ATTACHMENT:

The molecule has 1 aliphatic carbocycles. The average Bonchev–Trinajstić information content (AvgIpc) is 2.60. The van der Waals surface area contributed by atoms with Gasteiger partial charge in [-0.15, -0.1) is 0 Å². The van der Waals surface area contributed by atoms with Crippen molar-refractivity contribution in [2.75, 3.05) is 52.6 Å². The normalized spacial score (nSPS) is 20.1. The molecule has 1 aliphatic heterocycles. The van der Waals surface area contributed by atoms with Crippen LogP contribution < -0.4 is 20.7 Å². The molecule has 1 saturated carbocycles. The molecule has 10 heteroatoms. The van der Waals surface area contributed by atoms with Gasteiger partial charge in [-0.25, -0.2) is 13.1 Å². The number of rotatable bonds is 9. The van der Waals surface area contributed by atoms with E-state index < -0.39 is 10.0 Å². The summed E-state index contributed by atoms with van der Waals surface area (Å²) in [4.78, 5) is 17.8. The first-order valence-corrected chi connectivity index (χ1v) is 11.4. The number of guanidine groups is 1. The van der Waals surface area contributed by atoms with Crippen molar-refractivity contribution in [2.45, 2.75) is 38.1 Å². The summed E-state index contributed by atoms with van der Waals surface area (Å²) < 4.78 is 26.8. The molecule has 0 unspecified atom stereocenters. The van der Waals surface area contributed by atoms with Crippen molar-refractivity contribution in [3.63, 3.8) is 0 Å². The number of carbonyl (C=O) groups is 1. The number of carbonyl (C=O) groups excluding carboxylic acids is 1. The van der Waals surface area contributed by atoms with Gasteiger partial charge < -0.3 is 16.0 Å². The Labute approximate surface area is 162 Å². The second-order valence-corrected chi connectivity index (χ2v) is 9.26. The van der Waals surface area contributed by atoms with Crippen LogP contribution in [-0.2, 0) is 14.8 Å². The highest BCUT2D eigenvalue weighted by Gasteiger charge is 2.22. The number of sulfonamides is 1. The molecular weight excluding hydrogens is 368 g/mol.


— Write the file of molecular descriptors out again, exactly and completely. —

The molecule has 1 aliphatic carbocycles. The average Bonchev–Trinajstić information content (AvgIpc) is 2.60. The van der Waals surface area contributed by atoms with Gasteiger partial charge in [-0.15, -0.1) is 0 Å². The van der Waals surface area contributed by atoms with Crippen molar-refractivity contribution in [2.75, 3.05) is 52.6 Å². The normalized spacial score (nSPS) is 20.1. The molecule has 1 aliphatic heterocycles. The van der Waals surface area contributed by atoms with Crippen LogP contribution < -0.4 is 20.7 Å². The molecule has 1 saturated carbocycles. The molecule has 10 heteroatoms. The van der Waals surface area contributed by atoms with Gasteiger partial charge in [-0.25, -0.2) is 13.1 Å². The number of rotatable bonds is 9. The van der Waals surface area contributed by atoms with E-state index < -0.39 is 10.0 Å². The summed E-state index contributed by atoms with van der Waals surface area (Å²) in [4.78, 5) is 17.8. The first-order valence-corrected chi connectivity index (χ1v) is 11.4. The number of guanidine groups is 1. The van der Waals surface area contributed by atoms with Crippen molar-refractivity contribution in [2.45, 2.75) is 38.1 Å². The summed E-state index contributed by atoms with van der Waals surface area (Å²) < 4.78 is 26.8. The molecule has 0 unspecified atom stereocenters. The van der Waals surface area contributed by atoms with Crippen molar-refractivity contribution in [3.63, 3.8) is 0 Å². The number of carbonyl (C=O) groups is 1. The number of carbonyl (C=O) groups excluding carboxylic acids is 1. The van der Waals surface area contributed by atoms with Gasteiger partial charge < -0.3 is 16.0 Å². The Labute approximate surface area is 162 Å². The second-order valence-corrected chi connectivity index (χ2v) is 9.26. The van der Waals surface area contributed by atoms with Crippen LogP contribution in [-0.2, 0) is 14.8 Å². The highest BCUT2D eigenvalue weighted by Gasteiger charge is 2.22. The number of sulfonamides is 1. The molecular weight excluding hydrogens is 368 g/mol.